St Antony’s College has some 450 students from over 66 nationalities. Most college accommodation is located on-site, with around 104 en-suite bedrooms. Further rooms are to be found in converted Victorian houses nearby.

Student interests are represented by an elected body, the Graduate Common Room (GCR) Executive. 

The college is host to the St Antony’s Late Bar and numerous themed bops, culture/region/country nights, live music events, welfare/charity functions, tastings and launch parties, among others. St Antony’s is a largely informal college, mandating the wearing of academic dress only for matriculation and graduation ceremonies. St Antony’s is one of nine colleges at the university to employ the ‘two-word’ Latin grace: Benedictus benedicat – “May the Blessed One give a blessing” and Benedicto benedicatur – “Let praise be given to the Blessed One”.

There is also a communal dining hall and active sports clubs for football and rowing. 

Where is St Antony’s College?

St Antony’s College is located on Woodstock Road (OX2 6JF), Oxford. Tel 01865 284700.

St Anthony's College Coat of Arms
Arms: Or on a chevron between three tau crosses gules as many pierced mullets of the field.

Can you Visit St Antony’s College?

Yes, St Antony’s College is open to the public by appointment only.

Oxford Worcester College. Image courtesy of Dave_S.

Worcester College

A constituent college of the University of Oxford in England, Worcester College was founded in 1714 by Sir Thomas Cookes.

Oxford University: Wolfson College. Image courtesy of Iqbal Aalam.

Wolfson College

Wolfson College is an all-graduate college affiliated with the University of Oxford in England, located near the River Cherwell.

Oxford University: Wadham College. Image courtesy of Andrew Gray.

Wadham College

Wadham College is one of the constituent colleges of the University of Oxford. It is located in the centre of Oxford.

Oxford University College

University College

University College (colloquially known as “Univ”) is a constituent college of the University of Oxford in England and possibly the oldest.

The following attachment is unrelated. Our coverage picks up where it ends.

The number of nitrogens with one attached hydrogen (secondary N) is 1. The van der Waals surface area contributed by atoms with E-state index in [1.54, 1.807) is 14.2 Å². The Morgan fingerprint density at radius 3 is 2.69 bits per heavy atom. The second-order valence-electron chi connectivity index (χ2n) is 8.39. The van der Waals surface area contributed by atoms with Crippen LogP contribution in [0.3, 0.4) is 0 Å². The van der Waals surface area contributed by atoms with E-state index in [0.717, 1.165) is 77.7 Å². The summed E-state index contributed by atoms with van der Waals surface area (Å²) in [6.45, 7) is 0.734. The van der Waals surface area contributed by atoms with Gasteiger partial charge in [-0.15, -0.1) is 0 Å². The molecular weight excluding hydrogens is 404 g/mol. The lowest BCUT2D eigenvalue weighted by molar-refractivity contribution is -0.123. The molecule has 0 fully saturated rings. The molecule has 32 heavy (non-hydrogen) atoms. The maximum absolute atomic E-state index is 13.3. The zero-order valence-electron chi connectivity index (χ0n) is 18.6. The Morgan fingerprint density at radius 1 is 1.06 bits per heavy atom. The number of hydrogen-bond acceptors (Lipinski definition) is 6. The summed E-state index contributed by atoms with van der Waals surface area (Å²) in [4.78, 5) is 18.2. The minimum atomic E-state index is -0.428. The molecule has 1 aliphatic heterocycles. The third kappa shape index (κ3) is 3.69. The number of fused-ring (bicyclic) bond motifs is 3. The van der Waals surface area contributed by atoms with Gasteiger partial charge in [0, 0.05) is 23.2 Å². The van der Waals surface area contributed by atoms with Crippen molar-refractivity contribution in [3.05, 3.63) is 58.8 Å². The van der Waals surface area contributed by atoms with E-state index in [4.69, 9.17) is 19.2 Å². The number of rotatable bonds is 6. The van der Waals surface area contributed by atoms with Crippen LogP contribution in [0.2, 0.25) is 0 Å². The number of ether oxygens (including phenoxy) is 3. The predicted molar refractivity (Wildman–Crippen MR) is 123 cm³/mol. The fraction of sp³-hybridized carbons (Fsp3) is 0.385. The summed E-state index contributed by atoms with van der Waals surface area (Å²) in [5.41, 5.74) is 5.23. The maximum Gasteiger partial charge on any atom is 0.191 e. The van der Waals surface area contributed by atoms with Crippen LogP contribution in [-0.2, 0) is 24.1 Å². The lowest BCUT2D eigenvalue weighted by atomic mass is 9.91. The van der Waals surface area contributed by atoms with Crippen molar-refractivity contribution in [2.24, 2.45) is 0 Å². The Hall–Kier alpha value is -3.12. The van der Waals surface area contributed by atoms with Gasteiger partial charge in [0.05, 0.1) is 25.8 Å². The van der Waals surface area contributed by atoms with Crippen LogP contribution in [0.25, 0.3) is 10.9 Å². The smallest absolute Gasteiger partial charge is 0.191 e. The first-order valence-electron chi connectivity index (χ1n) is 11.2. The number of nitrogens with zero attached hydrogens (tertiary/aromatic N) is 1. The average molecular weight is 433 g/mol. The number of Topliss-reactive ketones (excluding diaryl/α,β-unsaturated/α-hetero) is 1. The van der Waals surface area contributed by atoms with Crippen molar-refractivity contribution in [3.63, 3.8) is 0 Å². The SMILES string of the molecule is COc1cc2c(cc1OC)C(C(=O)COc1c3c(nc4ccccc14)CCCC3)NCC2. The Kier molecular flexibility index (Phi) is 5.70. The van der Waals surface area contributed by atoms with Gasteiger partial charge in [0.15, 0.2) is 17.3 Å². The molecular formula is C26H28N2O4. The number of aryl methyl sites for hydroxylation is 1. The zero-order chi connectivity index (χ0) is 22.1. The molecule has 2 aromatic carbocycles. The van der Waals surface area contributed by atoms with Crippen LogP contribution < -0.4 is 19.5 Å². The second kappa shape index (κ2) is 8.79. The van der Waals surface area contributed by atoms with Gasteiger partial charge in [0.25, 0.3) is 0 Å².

Oxford University Trinity College. Image courtesy of Dave_S.

Trinity College

Trinity College is one of the constituent colleges of the University of Oxford in England. It was founded in 1555 by Sir Thomas Pope.

Oxford Hotels: The Randolph Hotel. How to Visit, When to Stay

The Randolph Hotel

The Randolph Hotel, situated in the heart of Oxford, stands as a distinguished landmark of the city, attracting guests from around the world.

Read More »
Barefoot Jericho - Cakes in Oxford

Barefoot Jericho

Barefoot offers homemade cakes, pastries and bread, delicious coffee for eat-in or takeaway in the neighbourhood of Jericho, in Oxford.

Read More »
Shops to See in Oxford: The Cake Shop - Cakes for Any Occasion

The Cake Shop

The Cake Shop offers ready-made designs and bespoke masterpieces and has been trading since 1986 in Oxford’s Covered Market.

Read More »

Oxford Museums & Art Galleries

Antiques on High - Oxford Museums, Art Galleries and Antiques Shops

Antiques on High

Antiques on High is an antiques and art shop from Oxford founded in 1997 and open seven days a week. It has won several awards.

Aidan Meller Gallery - Oxford Museums and Art Galleries

Aidan Meller Gallery

Aidan Meller Gallery is one of Oxford’s longest-established specialist art galleries. They showcase modern, contemporary and old masters.

Oxford Parks & Meadows

Shotover Country Park in Oxford

Shotover Country Park

Brasenose Wood is a woodland park featuring quiet walking paths and diverse flora. It’s also part of a larger nature reserve in Oxford.

Crocodiles of the World: The UK's Only Crocodile Zoo

Crocodiles of the World

Crocodiles of the World is a unique and fascinating attraction located in Oxfordshire and dedicated to crocodiles and their relatives.